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USA: Park Avenue closed to traffic as New York sees coronavirus surge

W/S Deserted Park Avenue, NYC
W/S Solitary passerby with mask walking in middle of road
W/S Deserted street
W/S Deserted Park Avenue
W/S Deserted Park Avenue
W/S Deserted street
C/U Location sign reading "Park Avenue" and "E 32 Street"
W/S Deserted street
SOT, Passer-by: "This street is not really closed. And the city is closed but in Brooklyn and the outer borough life has continued as usual. Nobody respects it. They don't respect the rule. And it's sad. Because [the] more they're out there, [the] more people are getting infected. And it's like they don't care."
W/S Police officers gathering next to police vehicles
W/S Deserted corner
W/S Vehicles parked next to sidewalk
C/U Sarabeths restaurant sign reading: "Sarabeths is closed. Be safe and healthy."
W/S Police car driving through empty streets
M/S Wheelchair user sitting in middle of road
M/S Wheelchair user sitting in middle of road
M/S Lone cyclist with mask riding through empty street
SCRIPT
Four streets of New York City's iconic Park Avenue were temporarily closed to traffic on Thursday, in a bid increase social distancing to curb the coronavirus outbreak, as 100 cases were confirmed in the state of New York in a single day.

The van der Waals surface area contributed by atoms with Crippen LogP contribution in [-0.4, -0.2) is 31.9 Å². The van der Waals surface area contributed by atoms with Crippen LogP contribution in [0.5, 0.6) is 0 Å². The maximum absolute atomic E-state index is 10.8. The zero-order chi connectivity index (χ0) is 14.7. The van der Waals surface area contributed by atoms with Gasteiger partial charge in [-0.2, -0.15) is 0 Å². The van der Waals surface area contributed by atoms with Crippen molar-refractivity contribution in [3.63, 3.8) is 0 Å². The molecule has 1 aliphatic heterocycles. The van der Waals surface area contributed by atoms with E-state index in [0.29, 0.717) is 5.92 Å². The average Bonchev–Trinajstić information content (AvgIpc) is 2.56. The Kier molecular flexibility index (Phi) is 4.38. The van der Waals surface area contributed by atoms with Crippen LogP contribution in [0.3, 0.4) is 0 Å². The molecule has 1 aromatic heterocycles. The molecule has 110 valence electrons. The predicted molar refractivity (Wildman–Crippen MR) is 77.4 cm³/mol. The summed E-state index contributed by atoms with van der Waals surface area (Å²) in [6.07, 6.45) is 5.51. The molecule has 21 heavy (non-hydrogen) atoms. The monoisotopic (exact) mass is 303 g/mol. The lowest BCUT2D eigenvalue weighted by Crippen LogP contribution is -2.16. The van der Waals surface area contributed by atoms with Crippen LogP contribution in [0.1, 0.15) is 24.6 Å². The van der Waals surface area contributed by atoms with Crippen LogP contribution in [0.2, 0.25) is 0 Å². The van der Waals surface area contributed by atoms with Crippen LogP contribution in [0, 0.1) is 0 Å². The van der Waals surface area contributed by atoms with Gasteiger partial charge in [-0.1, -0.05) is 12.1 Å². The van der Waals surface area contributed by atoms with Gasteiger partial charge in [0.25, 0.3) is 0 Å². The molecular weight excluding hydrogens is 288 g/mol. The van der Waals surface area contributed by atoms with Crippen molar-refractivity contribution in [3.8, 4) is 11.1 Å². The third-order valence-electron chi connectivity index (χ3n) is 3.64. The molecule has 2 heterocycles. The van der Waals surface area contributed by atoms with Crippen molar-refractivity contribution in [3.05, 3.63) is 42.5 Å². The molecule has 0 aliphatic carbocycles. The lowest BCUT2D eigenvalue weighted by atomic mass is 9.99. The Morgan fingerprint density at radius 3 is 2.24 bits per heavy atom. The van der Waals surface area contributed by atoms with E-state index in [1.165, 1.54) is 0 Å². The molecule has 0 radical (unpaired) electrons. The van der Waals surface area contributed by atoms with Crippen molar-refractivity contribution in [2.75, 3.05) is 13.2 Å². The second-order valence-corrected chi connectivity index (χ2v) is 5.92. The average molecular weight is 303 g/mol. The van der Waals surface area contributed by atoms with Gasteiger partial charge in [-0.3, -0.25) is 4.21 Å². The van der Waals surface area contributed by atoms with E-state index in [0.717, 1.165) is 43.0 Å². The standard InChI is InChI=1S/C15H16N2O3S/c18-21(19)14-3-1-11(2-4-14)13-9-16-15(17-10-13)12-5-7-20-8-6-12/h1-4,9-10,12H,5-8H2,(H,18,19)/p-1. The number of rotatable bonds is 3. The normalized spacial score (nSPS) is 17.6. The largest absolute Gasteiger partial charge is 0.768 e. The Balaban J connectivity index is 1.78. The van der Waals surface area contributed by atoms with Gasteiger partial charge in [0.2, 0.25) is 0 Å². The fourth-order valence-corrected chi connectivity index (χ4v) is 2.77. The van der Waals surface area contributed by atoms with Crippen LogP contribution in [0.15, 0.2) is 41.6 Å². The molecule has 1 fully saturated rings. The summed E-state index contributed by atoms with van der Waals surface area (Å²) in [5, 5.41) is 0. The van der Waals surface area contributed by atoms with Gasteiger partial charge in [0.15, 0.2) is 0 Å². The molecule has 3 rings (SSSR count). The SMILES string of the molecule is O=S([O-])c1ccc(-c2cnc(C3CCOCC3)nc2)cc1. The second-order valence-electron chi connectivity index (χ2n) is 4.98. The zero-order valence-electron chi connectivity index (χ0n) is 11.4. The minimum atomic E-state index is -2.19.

The historical boulevard, formerly known as Fourth Avenue, appeared to be deserted of vehicles. A wheelchair user and a masked cyclist could be seen in the deserted streets, as shops and any 'non-essential' businesses were asked to close by New York Governor Andrew Cuomo on Sunday.
"The city is closed but in Brooklyn and the outer borough life has continued as usual," a passer-by complained.
NYC Mayor De Blasio introduced the road closures as a pilot measure to slow the spread of the pandemic, as it provides more distance among persons due to the lack of vehicles. The streets will be closed between Friday and Monday.
According to the latest figures compiled from global reports by Johns Hopkins University, USA is the third most affected country worldwide by COVID-19 with 80,021 cases and 1,124 fatalities. There are 37,769 cases confirmed in NYC and 385 deaths so far.